Numerically estimating k

Here’s a few data points to use to estimate k:

  • A few weeks ago I was talking to this dude who grew up in poverty in Mexico and illegally immigrated to America when he was 12. We chatted about his previous quality of life for a while: not getting enough food, only getting one pair of shoes a year, and so on. My impression is that his life in Mexico seemed about half as worth living as his life here is. From his description of his quality of life, and my understanding of Mexican poverty, I would guess he was living on maybe $4000 a year. I wish that I’d thought to ask him for a numeric statement of how much better his life here was, but I didn’t think of this. Next time.
  • Slate Star Codex did a survey trying to calculate the relative quality of life in different situations. Respondents thought that Ethiopian life is 50% as good as American life, and Chinese life was 85% as good.

I’m a lot more averse to poverty than SSC readers, apparently.

From these we get an average estimate of k as about -2.2. This number is low enough that nations with average consumption PPP less than 10^{2.2} = 158 are classified to have a negative quality of life. I think this is stupid. I removed the China data point because I think that the people answering the Slate Star Codex survey overestimated how rich China is. I vaguely recall the survey implying that you lived in a city in China or something, as opposed to living in rural China as 50% of Chinese actually do.

Overall, I think that this model of happiness as logarithmic in consumption is good but gives bad results for extremely poor countries, because we are underestimating the consumption of extremely poor people.

Application to global poverty charities

One interpretation of these numbers is “the price at which we are indifferent to decreasing total consumption by that much to save a single life”. Another interpretation, though, is “the price at which saving a single life is better value for money than just increasing consumption by that much”. This is really important, because as philanthropists we have the option of doing both of these things, most obviously through GiveDirectly and AMF. Let’s quickly review the levels of poverty of the people affected by these programs:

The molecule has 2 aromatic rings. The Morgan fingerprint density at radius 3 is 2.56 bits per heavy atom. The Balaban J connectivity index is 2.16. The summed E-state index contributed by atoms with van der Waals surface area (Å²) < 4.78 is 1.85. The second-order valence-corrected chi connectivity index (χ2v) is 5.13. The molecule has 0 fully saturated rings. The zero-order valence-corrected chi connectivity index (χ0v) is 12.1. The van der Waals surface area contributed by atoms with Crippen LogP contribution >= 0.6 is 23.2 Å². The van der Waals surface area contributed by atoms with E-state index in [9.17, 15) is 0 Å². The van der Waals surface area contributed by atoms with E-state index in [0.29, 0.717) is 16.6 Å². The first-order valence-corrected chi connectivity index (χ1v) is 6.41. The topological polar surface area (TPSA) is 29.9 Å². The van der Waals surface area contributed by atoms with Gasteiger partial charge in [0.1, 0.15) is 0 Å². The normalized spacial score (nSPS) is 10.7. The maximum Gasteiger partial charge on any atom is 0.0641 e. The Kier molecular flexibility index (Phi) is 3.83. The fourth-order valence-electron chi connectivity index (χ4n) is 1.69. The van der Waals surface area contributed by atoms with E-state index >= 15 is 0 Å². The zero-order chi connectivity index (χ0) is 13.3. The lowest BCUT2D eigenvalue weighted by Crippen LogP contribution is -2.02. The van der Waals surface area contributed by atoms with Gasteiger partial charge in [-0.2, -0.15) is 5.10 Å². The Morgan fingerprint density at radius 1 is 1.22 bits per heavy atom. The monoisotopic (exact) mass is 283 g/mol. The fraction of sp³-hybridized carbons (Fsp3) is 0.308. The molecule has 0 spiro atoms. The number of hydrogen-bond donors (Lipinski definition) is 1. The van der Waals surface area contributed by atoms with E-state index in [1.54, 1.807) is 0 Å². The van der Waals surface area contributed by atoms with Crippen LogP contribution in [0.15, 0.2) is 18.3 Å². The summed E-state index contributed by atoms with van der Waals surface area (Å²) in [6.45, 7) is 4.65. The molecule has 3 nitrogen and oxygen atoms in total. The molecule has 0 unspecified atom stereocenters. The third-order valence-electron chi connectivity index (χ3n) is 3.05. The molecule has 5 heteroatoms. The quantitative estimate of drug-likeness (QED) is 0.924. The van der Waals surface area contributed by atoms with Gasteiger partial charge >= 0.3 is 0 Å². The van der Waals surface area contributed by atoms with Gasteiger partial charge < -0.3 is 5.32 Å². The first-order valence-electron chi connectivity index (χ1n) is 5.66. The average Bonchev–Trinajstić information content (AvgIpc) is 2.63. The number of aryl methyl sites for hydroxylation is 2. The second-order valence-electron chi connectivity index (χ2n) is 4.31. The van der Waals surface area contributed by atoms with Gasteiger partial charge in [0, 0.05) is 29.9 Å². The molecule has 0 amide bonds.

AMF operates mostly in Malawi and the DRC. Bednet distribution is slightly cheaper in Malawi. Malawi has a GDP PPP per capita of about $226. Apparently, this is pretty unevenly distributed. So the people saved by AMF, who I think mostly live in rural areas (from looking up regions listed here), are probably poorer than average for Malawians. (AMF’s distributors seem to find that most of the houses they look at need LLINs (Excel file), so we don’t need to worry about saving unusually poor people among rural Malawians.)

Kenyans who receive GiveDirectly grants have a median nominal consumption of $0.55 per day. (I use median instead of mean because I suspect that log(consumption) is more normally distributed than consumption; this is suggested by the mean being higher than the median.) The nominal-to-PPP conversion for Kenya seems to be about 2.18 (from comparing nominal and PPP GDP estimates), so that’s yearly consumption of about $408. This is almost twice Malawi’s mean consumption, and as I said above the Malawians saved by AMF are probably poorer than above. Obviously, these numbers are so bad that they’re almost useless. The Malawian consumption estimates here try to include sustenance farming, but it’s really hard to get that right. According to the table on page 24 of this report, Malawi’s proportion of undernourished people is 23.1% while Kenya’s is 30.4%. (Undernourished means that you are below the “minimum level of dietary energy consumption”.) These numbers kinda look like they fit with my hypothesis that GiveDirectly recipients have pretty similar levels of consumption to Malawians saved through AMF.